Go-To-Market Plans (Gone Awry)

Posted by Louis Brandy on 17 November 2008

I work for a tech start-up. I’ve taken a very active interest in the business half of our start-up company. Consequently, I try to keep up with start-up news. I read start-up blogs. I follow other start-ups. One of my absolute favorite guilty pleasures is learning about a particular start-up’s “business guy’s” version of their go-to-market plan.

A go-to-market plan is an important part of any start-up company, whether the plan is formalized or not. You work for awhile building something you can sell and then you need to figure out how to get the ball rolling in your market of choice. Sometimes this is a simple problem. Sometimes it’s incredibly difficult. I don’t envy people who need to come up with solutions when this is a difficult problem. And those people who solve it successfully deserve their success. Those guys certainly earn their money. This story, though, is not about those people. I’ve developed an extremely strong distrust of marketing and marketing speak from non-technical people. I freely admit that it might be more about my own cynicism than their methods. I’ve tried my best to disabuse myself of this bias but stories like what follows keep adding evidence to my prejudice.

I want to relay to you a real example of a “to-market” plan I was exposed to from a real company, from their non-technical founder. This particular company was doing both software and a gadget that were useful separately but also had synergy. The actual details aren’t really relevant. Here was their two-step “to-market” plan, phrased exactly as they did:

  1. Be popular on tech and gadget blogs
  2. Make viral videos

Immediately, I was struck by the certainty. They aren’t going to to “try” to be popular, they just will be. Maybe that’s that start-up confidence. I waited for the specifics. Someone asked what demos or cool things they’d do to “be popular” or “become viral”. They froze up a little. Oh my god, I thought. They didn’t seem to have specifics. They actually thought it was this easy.

Break Time

I need to make something clear before I continue: I don’t have a lot of real world experience in this arena. I haven’t started multiple successful start-ups or anything like that. I’m just a guy who reads a lot. That’s the extent of my expertise. So while I do hold strong opinions, I understand fully that I might have missed something critical in my reasoning. I am always open to correction.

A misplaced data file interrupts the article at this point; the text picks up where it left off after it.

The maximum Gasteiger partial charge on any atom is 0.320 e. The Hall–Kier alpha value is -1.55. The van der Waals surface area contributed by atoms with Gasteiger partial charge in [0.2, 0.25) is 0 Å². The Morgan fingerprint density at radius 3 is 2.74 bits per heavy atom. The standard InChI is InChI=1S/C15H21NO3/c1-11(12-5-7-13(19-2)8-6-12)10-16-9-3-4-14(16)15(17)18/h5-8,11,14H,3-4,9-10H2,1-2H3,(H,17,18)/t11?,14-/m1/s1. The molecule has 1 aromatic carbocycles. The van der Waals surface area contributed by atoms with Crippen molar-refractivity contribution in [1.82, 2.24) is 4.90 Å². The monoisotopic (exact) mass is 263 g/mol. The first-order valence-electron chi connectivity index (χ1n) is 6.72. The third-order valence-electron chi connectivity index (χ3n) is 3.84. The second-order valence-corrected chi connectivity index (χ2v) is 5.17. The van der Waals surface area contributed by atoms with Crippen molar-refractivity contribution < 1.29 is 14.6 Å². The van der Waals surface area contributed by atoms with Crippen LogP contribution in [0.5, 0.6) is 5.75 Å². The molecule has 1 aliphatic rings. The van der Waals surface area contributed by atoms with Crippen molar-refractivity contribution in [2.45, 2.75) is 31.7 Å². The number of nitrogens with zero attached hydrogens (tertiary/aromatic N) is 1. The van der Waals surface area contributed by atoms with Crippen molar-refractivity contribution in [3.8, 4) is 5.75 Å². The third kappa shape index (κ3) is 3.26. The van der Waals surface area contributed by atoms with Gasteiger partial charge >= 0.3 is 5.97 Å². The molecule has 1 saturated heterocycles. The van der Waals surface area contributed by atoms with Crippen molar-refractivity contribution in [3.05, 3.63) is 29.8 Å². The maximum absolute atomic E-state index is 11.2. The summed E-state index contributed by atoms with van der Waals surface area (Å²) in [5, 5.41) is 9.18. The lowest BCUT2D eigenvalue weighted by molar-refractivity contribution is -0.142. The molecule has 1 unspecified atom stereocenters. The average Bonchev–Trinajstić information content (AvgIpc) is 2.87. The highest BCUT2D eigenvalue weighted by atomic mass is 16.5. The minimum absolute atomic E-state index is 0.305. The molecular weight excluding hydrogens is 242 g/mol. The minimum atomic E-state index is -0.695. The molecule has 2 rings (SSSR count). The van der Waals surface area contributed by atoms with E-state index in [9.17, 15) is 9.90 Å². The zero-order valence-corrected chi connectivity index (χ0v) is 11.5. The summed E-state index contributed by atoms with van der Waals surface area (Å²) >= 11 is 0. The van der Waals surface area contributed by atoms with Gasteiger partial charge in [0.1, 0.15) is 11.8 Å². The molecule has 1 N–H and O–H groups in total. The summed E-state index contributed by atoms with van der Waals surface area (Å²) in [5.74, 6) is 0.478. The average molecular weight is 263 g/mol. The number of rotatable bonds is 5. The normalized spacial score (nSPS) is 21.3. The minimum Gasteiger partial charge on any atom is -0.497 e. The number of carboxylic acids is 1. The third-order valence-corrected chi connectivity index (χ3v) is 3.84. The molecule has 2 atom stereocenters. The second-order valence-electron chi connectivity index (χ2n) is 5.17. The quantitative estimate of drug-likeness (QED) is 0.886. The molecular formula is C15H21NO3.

So, all that being said, someone please explain to me how this is not the dumbest conceivable plan. I was stunned when I heard this. It blew my mind. They actually thought it was this easy!

Being Popular is Not Trivial

Shouldn’t this go without saying? Listen start-up guy: if you think “being popular” on blogs or “making viral videos” count as a marketing plan, you need to stop, right now. You aren’t any good at this. I’m serious. If it was that simple, you’d be King Midas. Every pile of nonsense you touched would turn to gold. If you really can wave a magic wand and turn videos viral, you don’t need to make whatever stupid widget you are trying to make. Your skills can be leveraged elsewhere.

Chances are good, however, that you aren’t King Midas. You are just a guy who has absolutely no idea how much of a non-plan being “viral” is. You are in way over your head. Pretending you can just “go viral” is like believing in magic. Or that you can make money by stealing people’s underpants. Going viral is something that happens to a large extent at random. You can study all the real-world cases you want. There might be some lessons to be learned but at the end of the day most of it is just pure dumb luck. It’s basically akin to rounding up all of last’s years lotto winners and trying to find lessons. Ooohhhhh, they all eat cabbage.

The lesson is simple. If you had specific ideas for demos, blogs, or other marketing things that you think has a good chance to be well-spread and fairly viral, that can constitute a plan. “Be popular” isn’t a plan unless you can answer the question: how? These specific ideas for how represent your “to-market” plan. If you don’t have any specifics, you don’t have a plan.

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